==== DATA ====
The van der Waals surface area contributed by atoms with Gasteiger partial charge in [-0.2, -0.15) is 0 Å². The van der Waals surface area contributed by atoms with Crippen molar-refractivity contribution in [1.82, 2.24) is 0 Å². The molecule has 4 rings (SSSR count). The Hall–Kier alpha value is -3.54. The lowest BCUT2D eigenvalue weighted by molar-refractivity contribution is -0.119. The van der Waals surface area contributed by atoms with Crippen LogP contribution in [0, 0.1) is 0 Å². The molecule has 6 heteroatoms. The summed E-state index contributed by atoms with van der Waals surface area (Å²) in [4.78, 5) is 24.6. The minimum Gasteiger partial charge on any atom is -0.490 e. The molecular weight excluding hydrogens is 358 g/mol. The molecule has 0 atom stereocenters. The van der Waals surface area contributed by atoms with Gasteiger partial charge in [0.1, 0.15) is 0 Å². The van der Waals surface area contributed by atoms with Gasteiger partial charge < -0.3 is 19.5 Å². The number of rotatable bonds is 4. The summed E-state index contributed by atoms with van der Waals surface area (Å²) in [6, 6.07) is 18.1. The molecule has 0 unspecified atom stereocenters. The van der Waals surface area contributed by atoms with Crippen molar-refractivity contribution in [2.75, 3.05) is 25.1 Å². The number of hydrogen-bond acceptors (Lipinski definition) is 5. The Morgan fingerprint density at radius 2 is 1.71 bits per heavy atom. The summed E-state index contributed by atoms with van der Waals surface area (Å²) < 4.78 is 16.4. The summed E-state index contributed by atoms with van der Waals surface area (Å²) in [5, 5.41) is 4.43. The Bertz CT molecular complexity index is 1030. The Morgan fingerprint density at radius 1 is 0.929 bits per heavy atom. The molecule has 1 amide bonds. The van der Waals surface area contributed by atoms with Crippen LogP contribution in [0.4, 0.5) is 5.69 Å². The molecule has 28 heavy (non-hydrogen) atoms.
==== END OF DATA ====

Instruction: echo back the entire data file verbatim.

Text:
The van der Waals surface area contributed by atoms with Gasteiger partial charge in [-0.2, -0.15) is 0 Å². The van der Waals surface area contributed by atoms with Crippen molar-refractivity contribution in [1.82, 2.24) is 0 Å². The molecule has 4 rings (SSSR count). The Hall–Kier alpha value is -3.54. The lowest BCUT2D eigenvalue weighted by molar-refractivity contribution is -0.119. The van der Waals surface area contributed by atoms with Crippen LogP contribution in [0, 0.1) is 0 Å². The molecule has 6 heteroatoms. The summed E-state index contributed by atoms with van der Waals surface area (Å²) in [4.78, 5) is 24.6. The minimum Gasteiger partial charge on any atom is -0.490 e. The molecular weight excluding hydrogens is 358 g/mol. The molecule has 0 atom stereocenters. The van der Waals surface area contributed by atoms with Gasteiger partial charge in [0.1, 0.15) is 0 Å². The van der Waals surface area contributed by atoms with Gasteiger partial charge < -0.3 is 19.5 Å². The number of rotatable bonds is 4. The summed E-state index contributed by atoms with van der Waals surface area (Å²) in [6, 6.07) is 18.1. The molecule has 0 unspecified atom stereocenters. The van der Waals surface area contributed by atoms with Crippen molar-refractivity contribution in [2.75, 3.05) is 25.1 Å². The number of hydrogen-bond acceptors (Lipinski definition) is 5. The Morgan fingerprint density at radius 2 is 1.71 bits per heavy atom. The summed E-state index contributed by atoms with van der Waals surface area (Å²) < 4.78 is 16.4. The summed E-state index contributed by atoms with van der Waals surface area (Å²) in [5, 5.41) is 4.43. The Bertz CT molecular complexity index is 1030. The Morgan fingerprint density at radius 1 is 0.929 bits per heavy atom. The molecule has 1 amide bonds. The van der Waals surface area contributed by atoms with Crippen LogP contribution in [0.4, 0.5) is 5.69 Å². The molecule has 28 heavy (non-hydrogen) atoms.